Tuesday, June 30, 2009

paulcorio.com, v.2.1


I just redesigned paulcorio.com with more pictures and fewer words, please take a look. Feel free to contact me if there are any weird errors or conspicuous problems - I haven't tested it on all browsers.

New pictures will continue to make their debut here on No Hassle at the Castle, but the archive will be updated with pro photos once or twice a year.

Special thanks to the brainy and talented Chris Gabriel at trampish.net, who helped me quite a bit with my fledgling attempt at using javascript.

Saturday, June 27, 2009

Friday, June 26, 2009

Freaky Friday

Today I saw the James Ensor show at MoMa, Michelangelo's supposed first painting at the Met (above), and yes, I stopped in at the Francis Bacon. By the end of the day I felt as though I had been to a comic book convention.

Tuesday, June 23, 2009

Sunday, June 21, 2009

Friday, June 19, 2009

Monday, June 15, 2009

Wednesday, June 10, 2009

Paintings I Like, pt. 31

Yayoi Kusama, Infinity Nets (ABCETO), 2008. Acrylic on canvas, 57" x 57."

Yayoi Kusama, like Francis Bacon, seems doomed to eternally have her work discussed through the prism of her her own life story. Reading the reviews of the Kusama exhibit at Gagosian and the big Bacon retrospective at the Met are essentially like reading biographies with occasional digressions into the discussion of pictures. But even then, these asides mainly serve to illuminate the more prurient aspects of the artists' tortured lives. This is a fate that they both by and large chose by wearing their tragic flaws on their sleeves; in Kusama's case, her psychological instability, in Bacon's, his sexual deviance. But there is a big difference between these two artists. If you made a decision to discuss only the art and not the maker, there would still be much to say about Kusama, and almost nothing to say about Bacon.

To be sure, Kusama has made some silly stuff, like the polka-dot self-portrait that greets viewers as they enter the Gagosian show. But those nets, those nets! She started making these in 1959, when a generation of artists were still figuring out what to do with the implications of Pollock's drip paintings. The "all-over composition," in which the pictorial field was arranged in such a way that no area of the canvas was more important than another, was being used by Frank Stella contemporaneously with Kusama, and would later be employed to great effect by the color painters like Jules Olitski, Gene Davis, and Ken Noland, and the op painters like Bridget Riley, Larry Poons, Richard Anuskiewicz, and Julian Stanczak. This conception of space and surface opened the door for the one-thing-after-another approach of minimalism, and Kusama's work, like Stella's, has to be considered an early model of the minimalist aesthetic. Kusama certainly made waves at the time, but not to the extent of the other artists mentioned above, and gender and ethnicity played a role in the second-tier reception of her top-shelf work. But look here, I'm digressing into biography.

Several of the nets on display at the Gagosian show have a new feature; the paint is thinned to varying degrees across the picture as opposed to the consistent impasto of her more typical net picture. The new pictures retain the ambiguous figure-ground relationships, in which either the nets themselves or the dots which make up the negative spaces can be viewed as mass or void. They also lose just a bit of the non-hierarchical reading of the "all-over" composition, not so much laterally, but in terms of perceived depth: the places where the paint is thinnest tend to recede and the thicker paint tends to proceed. This move toward a more representational mode yields surprising results: they breath in and out and can be read as photographic records of gauzy fabric in the wind or x-rays of microscopic organic tissue. They also look like abstract paintings; like paint on canvas.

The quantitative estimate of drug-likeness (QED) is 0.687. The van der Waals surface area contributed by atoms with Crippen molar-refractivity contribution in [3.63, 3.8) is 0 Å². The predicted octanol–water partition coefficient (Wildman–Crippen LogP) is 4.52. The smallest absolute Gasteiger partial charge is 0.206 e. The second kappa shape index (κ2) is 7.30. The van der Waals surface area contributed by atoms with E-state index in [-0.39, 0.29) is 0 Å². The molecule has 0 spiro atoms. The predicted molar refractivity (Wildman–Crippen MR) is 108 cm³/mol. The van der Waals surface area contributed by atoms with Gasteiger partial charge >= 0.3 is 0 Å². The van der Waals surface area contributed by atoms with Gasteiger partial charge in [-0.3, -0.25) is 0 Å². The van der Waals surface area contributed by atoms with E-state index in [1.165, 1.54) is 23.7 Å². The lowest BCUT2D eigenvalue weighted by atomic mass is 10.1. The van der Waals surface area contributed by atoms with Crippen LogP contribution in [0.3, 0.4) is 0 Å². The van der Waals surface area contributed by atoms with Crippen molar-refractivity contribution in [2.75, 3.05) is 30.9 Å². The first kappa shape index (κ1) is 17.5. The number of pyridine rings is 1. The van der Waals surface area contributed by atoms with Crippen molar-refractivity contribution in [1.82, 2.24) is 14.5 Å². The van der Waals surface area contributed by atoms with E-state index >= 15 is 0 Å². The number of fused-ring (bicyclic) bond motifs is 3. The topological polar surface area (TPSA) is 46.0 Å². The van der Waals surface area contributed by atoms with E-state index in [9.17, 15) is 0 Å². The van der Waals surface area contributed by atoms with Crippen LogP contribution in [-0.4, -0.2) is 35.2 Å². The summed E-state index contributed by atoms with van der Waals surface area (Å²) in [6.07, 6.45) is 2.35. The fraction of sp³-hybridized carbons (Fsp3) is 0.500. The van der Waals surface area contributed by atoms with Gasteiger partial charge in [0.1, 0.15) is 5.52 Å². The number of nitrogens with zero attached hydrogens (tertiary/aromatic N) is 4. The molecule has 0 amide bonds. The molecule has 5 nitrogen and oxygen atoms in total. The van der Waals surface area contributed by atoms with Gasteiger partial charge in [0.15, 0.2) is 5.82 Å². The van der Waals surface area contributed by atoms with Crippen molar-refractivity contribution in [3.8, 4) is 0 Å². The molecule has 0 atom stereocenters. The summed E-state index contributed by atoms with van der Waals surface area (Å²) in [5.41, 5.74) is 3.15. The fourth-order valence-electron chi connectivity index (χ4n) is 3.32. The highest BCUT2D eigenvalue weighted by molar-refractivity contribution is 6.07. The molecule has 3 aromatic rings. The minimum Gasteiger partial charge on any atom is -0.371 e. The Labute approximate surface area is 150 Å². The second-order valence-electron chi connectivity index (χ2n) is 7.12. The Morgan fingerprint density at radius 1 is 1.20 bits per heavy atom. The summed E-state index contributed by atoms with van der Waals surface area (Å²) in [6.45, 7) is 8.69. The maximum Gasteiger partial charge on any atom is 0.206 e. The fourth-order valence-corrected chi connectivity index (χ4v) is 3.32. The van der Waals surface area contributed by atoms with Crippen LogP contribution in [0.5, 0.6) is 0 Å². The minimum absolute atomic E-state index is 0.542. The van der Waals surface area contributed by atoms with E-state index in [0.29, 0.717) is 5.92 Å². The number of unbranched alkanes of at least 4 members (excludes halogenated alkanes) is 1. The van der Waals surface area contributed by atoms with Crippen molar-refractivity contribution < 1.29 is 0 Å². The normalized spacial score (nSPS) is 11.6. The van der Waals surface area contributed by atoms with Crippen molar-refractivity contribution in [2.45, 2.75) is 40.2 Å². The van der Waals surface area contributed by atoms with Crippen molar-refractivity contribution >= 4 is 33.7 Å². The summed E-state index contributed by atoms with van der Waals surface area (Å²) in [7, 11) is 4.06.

She uses two color modes in the newer net paintings: either a close value complimentary or near-complimentary pair, or black and white. In both cases the thinned paint creates many levels of transparency which blend the net color and the ground color to varying degrees. The black and white pictures more aggressively court the afore-mentioned photographic reading, like in a David Reed, even though the figuration is not explicitly representational. The complimentary pictures tend to create the illusion of "film color," or the detachment of color from surface, in the areas where the net is more opaque. The thinned areas tend to recede in much the same way that representational pictures would, and the result is a picture that seems to exist both behind and in front of the picture plane in different areas. They are endlessly interesting to look at.

Gagosian Gallery is located at 555 W 24th St. in Chelsea, and the show stays up until June 27th. I highly recommend it. Feel free to skip the Francis Bacon.

Saturday, June 6, 2009

Friday, June 5, 2009

Paulie's Picks, Belmont, 6/6/09

Mine That Bird, above, asks: "Who, me?"

I, like many others, never saw Mine That Bird coming in the Derby. I, like many others, thought the Derby was a fluke and he would finish close to last in the Preakness. I, like many others, saw him closing on Rachel Alexandra at the line and realized he had actually come to hand. I, like many others, was late to the party at every juncture.

So I'm afraid my big Belmont Stakes analysis doesn't yield up anything especially original - I like the favorite and I like the the second and third choices to follow him home (the latter two in reverse order of their odds - bold on my part, no?).

The only horse that constitutes an interesting longshot is Flying Private, who rounded out the superfecta in the Preakness and posted his first three-digit speed figure - something many horses in this race have never done. I'll toss him into some gimmick bets and hope for the best.

Here are Paulie's picks for tomorrow's card (13 races!) at Belmont Park:

1st race:
4 - Borrowing Limit
9 - Blow Up
1 - Dixieland Star

2nd race:
6 - Much the Best
7 - Just Ben
3 - Speight of Hand

3rd race:
2 - Convocation
10 - Allrightsreserved
4 - Empirior

4th race:
2 - Expansion
4 - Uncle Indy
8 - Blazing Dynamo

5th race:
10 - Sette E Mezzo
3 - Get Stormy
4 - So It Goes

6th race, The True North Handicap, G2:
6 - Fabulous Strike
1 - Benny the Bull
2 - Silver Edition

7th race, The Just a Game, G1:
5 - Forever Together
8 - My Princess Jess
7 - Diamondrella

8th Race, The Woody Stephens, G2:
1a - Everday Heroes
8 - Hull
2 - This One's for Phil

9th race, The Acorn, G1:
8 - Justwhistledixie
7 - Dream Play
1 - Casanova Move

10th race, The Manhattan Handicap, G1:
1 - Court Vision
2 - Champs Elysees
12 - Cowboy Cal

11th race, The Belmont Stakes, G1:
7 - Mine That Bird
2 - Dunkirk
6 - Charitable Man

12th race:
6 - Globemaster
1 - Storm Hope
8 - Four Star General

13th race:
4 - Manchild
12 - Golden Guska
2 - Driven by Royal

Tune in tomorrow night for results.

Wednesday, June 3, 2009

2009 Belmont Stakes Post Positions